B. Food allergies, paying particular attention to the foods that are mostly all GMO’s now: wheat, soy, dairy ( cows eat the GMO foods), canola, and yellow corn.

    I also recommend a food diary; recording when you eat and the amount, coupled with an observation of how you felt, an hour after eating that particular food. When you eat is more important than how much! A skinny little Japanese boy becomes a summo wrestler by : exercising 5 hrs a day on an empty stomach, eating a very healthy soup and then sleeping after eating. Moral of the story:

    eat upon arising, wait 2-3 hours after your last morsal of food goes into your mouth before going to sleep.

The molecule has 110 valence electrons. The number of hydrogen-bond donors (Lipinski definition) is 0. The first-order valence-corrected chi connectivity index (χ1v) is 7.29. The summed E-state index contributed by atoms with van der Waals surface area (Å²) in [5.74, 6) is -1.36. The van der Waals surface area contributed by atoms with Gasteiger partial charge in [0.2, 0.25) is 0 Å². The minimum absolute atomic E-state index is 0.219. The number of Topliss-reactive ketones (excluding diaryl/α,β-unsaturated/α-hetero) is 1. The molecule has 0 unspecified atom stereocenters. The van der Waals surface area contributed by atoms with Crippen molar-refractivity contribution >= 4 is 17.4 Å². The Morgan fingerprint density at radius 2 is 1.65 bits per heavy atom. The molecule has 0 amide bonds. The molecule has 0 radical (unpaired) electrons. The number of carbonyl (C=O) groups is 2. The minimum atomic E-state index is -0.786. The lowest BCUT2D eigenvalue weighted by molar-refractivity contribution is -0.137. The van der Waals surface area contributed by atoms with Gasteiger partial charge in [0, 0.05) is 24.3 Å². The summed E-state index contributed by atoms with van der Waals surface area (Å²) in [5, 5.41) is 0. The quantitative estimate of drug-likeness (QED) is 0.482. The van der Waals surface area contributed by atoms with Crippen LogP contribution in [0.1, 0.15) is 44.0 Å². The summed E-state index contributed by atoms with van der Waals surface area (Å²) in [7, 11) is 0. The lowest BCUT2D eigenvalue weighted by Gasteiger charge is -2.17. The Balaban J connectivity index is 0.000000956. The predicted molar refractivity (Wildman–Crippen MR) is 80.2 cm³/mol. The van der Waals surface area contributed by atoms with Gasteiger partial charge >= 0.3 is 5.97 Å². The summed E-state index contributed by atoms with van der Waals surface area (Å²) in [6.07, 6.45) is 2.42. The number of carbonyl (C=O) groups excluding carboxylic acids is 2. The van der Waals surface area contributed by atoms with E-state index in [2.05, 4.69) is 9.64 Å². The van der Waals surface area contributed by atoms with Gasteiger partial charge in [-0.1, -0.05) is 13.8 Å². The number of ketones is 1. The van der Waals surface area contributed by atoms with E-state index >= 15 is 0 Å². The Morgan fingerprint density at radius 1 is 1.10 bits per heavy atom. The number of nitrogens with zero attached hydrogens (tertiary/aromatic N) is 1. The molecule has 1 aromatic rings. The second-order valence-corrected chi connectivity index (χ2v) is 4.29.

9. Anonymous says:

    I am allergy to spinach that caused me diarrhea problem, I wonder how many people are allergy to spinach? How can I drink the smoothies without spinach?

  10. Anonymous says:

    Comparing the husband and wife is not really fair. they are 2 extremes. I also have to wonder why his wife didn’t have a greater effect on him and why she didn’t feed him better. I can’t help but think even if he ate his meat and her veggies etc he would have done better. He is in typical sad shape of the SAD and i wonder why she was not able to influence him to at least be moderate.

  11. Ah! Mimi Kirk! She’s amazing. I first heard of her a year ago through her daughter. Her daughter and I met in Miami at an Institute for Integrative Nutrition conference.

  12. Anonymous says: